Usually the “seen”text is a text that the child has previously read once only. Emergent readers, however, may be given texts that they have read several times before, because this can help them feel at ease as they get used to the process of having a record of their reading taken.

8. Running Records are valuable

Not only do they offer us a detailed look into a child’s developing processing system but they also provide evidence of what is emphasised and neglected in a teachers’ classroom instruction.

Page 79

An Observation Survey of Early Literacy Achievement, M. Clay 2nd Edition 2002

9. OTJ’s

Teachers need to make “OTJ’s about a students progress and achievement - they are “required to use several sources of evidence…”

definitions of achievement
Definitions of achievement

Above: A student’s current level of achievement maps more closely to a standard above that year's standard.

At: A student is currently meeting the standard.

Below: A student is not currently meeting the standard and maps more closely to the preceding year's standard,

Well below: A student’s current achievement against the standard is such that it maps more closely to a standard more than one year below

sources of evidence to support decision making
Sources of evidence to support decision-making

Observation of Process

Evidence gained from informal assessment opportunities:

Learning Conversations

Evidence arising from Learning Conversations:

  • Focussed Classroom Observation
  • An Observation Survey of Early Literacy Achievement
  • Student books and tasks
  • Running Records
  • Student peer assessment
  • Conferencing
  • Interviewing
  • Questioning
  • Explaining
  • Discussing

Overall Teacher Judgement

Test Outcomes

Evidence gained from assessment tools, including standardised tools:

  • An Observation Survey of Early Literacy Achievement
  • PAT
  • STAR
  • e-asTTle/AsTTle V4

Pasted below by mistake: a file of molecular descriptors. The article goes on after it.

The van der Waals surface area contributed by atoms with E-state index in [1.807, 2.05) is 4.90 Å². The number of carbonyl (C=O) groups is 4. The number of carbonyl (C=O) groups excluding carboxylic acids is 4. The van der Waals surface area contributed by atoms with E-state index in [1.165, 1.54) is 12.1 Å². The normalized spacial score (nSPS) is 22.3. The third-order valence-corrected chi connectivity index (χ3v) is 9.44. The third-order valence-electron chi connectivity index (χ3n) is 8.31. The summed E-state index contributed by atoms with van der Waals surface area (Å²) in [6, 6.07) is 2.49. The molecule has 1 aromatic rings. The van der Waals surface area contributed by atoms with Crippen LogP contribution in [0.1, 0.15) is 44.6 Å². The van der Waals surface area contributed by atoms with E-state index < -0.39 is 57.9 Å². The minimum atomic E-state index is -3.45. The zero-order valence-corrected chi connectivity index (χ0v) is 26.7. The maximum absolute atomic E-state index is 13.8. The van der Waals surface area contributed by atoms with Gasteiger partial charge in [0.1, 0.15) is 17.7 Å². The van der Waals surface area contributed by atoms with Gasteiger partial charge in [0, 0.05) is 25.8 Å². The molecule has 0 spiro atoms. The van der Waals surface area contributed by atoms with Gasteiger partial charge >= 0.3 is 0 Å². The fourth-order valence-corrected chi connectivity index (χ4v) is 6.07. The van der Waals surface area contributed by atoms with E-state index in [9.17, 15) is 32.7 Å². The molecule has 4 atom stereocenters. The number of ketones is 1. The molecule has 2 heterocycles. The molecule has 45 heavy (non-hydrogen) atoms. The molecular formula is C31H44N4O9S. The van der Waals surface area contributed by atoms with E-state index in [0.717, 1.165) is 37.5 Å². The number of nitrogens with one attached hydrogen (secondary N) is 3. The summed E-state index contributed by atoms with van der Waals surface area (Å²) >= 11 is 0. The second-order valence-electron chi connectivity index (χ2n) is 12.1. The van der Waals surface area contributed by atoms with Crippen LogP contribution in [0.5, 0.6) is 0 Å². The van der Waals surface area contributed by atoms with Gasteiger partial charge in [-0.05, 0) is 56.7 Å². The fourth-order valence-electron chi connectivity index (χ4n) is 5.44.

alignment of tools
Alignment of Tools
  • Alignment of Tools website: Reading
  • Alignment of Tools website: Writing
making an otj
Making an OTJ

What is involved

in this?

while deciding the otj consider the evidence
While deciding the OTJ consider the evidence:

Principles we need to apply when considering evidence

Relevance – is it relevant? What makes it relevant?

Alignment – does it contribute to ‘best fit’ decision making?

Independence – is it reflective of student’s independent work?

“When making overall judgements, it is not enough

for teachers to consider how well a student is reading and

writing. Teachers need to specifically consider how well each

student is using reading and writing as interactive tools to

enable them to learn in all curriculum areas”

Reading and Writing Standards pg 13


Activity - Assessment of children to a Standard:

    • On your personalised sheet record your decision for some of the samples:
    • Do your own year level first.
    • Attempt other children close to your level.
    • Discuss a couple of samples
    • Teacher curriculum and pedagogical content knowledge is essential for making a dependable OTJ.
    • Overall teacher judgements, constructed with students, are the basis of the reporting in relation to National Standards.


Reading and Writing

- the LLP



The standards are signposts that indicate where most students can reasonably be expected to sit on the NZC road map at particular points in time. The Literacy Learning Progressions indicate what students need to be able to know, do and understand to move between signposts.

“The framework of the standards is the same as that of the Literacy Learning Progressions. “ (pg. 8)


Literacy Learning Progressions


Begin developing teacher friendly reading stages for the LLP